Rafaled Feathers
India Today|February 04, 2019
Rafaled Feathers

Public opinion is divided on the Rafale deal, but it’s the allegations of crony capitalism that should worry the Modi government. Its handling of Pakistan, though, still draws approval.

Sandeep Unnithan

NATIONAL SECURITY ISSUES become public debating points only in the case of allegations of corruption or when there is a war. The 1989 Bofors scandal saw a united opposition fight a poll campaign that brought the Rajiv Gandhi government down in the general election. The September 1999 Lok Sabha election, barely two months after the Kargil war, got the NDA an uninterrupted five-year mandate to rule the country. In this last MOTN survey before the upcoming Lok Sabha election, the biggest national security issue is the allegation of corruption in the 2016 purchase of 36 Rafale aircraft at an estimated price of Rs 58,000 crore from France. Charges that businessman Anil Ambani benefitted from the deal are being repeated ad nauseam, with the opposition building a narrative of crony capitalism. The government, on the other hand, is building another narrative—of muscular national security. The single most visible aspect of the government’s narrative is manifested in the ‘surgical strikes’. The strikes also mark the inflection point in the government’s refusal to talk with Pakistan unless it halts cross-border terror.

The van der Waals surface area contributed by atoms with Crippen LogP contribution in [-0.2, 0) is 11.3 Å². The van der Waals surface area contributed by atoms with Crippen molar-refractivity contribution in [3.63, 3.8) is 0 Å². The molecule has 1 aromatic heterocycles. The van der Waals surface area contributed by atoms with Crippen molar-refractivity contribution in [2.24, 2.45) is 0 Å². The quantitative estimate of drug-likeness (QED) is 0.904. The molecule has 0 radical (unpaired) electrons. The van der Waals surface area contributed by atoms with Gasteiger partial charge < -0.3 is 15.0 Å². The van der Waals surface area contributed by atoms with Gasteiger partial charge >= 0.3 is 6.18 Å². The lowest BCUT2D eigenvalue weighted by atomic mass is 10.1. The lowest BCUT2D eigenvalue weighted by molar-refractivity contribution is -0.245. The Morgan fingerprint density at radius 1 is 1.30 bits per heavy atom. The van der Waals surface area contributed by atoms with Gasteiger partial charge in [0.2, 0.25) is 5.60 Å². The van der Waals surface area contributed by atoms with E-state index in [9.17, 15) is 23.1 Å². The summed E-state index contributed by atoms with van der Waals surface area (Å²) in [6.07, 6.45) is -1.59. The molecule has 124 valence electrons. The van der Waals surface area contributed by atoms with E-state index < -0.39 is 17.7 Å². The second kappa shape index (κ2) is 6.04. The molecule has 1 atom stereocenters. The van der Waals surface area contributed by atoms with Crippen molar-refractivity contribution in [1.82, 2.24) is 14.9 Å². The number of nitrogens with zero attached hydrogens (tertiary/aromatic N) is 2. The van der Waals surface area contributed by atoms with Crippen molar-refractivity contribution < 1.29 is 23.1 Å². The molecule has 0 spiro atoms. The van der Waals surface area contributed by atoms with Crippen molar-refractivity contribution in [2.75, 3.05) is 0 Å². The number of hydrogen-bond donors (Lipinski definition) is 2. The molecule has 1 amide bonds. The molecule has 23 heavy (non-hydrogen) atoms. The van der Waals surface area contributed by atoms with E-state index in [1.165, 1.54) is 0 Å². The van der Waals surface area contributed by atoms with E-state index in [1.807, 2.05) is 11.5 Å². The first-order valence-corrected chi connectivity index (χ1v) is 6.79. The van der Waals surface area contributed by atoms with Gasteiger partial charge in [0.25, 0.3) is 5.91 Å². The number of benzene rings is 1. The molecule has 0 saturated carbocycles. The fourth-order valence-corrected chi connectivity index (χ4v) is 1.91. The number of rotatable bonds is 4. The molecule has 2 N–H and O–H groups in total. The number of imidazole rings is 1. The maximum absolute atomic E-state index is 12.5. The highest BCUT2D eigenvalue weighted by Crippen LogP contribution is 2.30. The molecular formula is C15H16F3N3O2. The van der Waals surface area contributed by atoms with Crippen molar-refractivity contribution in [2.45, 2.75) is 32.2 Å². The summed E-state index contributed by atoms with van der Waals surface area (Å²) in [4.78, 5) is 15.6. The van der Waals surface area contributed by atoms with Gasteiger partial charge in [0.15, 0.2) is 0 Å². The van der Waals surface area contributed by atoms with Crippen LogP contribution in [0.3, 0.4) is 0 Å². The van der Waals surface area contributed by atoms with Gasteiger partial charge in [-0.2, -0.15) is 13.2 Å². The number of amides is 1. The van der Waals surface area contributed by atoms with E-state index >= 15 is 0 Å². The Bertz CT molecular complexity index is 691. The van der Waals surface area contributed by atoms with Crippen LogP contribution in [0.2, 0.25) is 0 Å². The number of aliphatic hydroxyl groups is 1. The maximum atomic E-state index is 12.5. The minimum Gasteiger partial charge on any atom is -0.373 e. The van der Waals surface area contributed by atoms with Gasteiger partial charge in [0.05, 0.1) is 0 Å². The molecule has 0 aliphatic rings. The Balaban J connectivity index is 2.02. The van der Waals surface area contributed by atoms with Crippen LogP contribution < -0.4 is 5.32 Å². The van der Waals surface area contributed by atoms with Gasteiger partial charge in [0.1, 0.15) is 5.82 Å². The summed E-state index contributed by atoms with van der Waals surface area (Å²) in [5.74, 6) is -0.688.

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February 04, 2019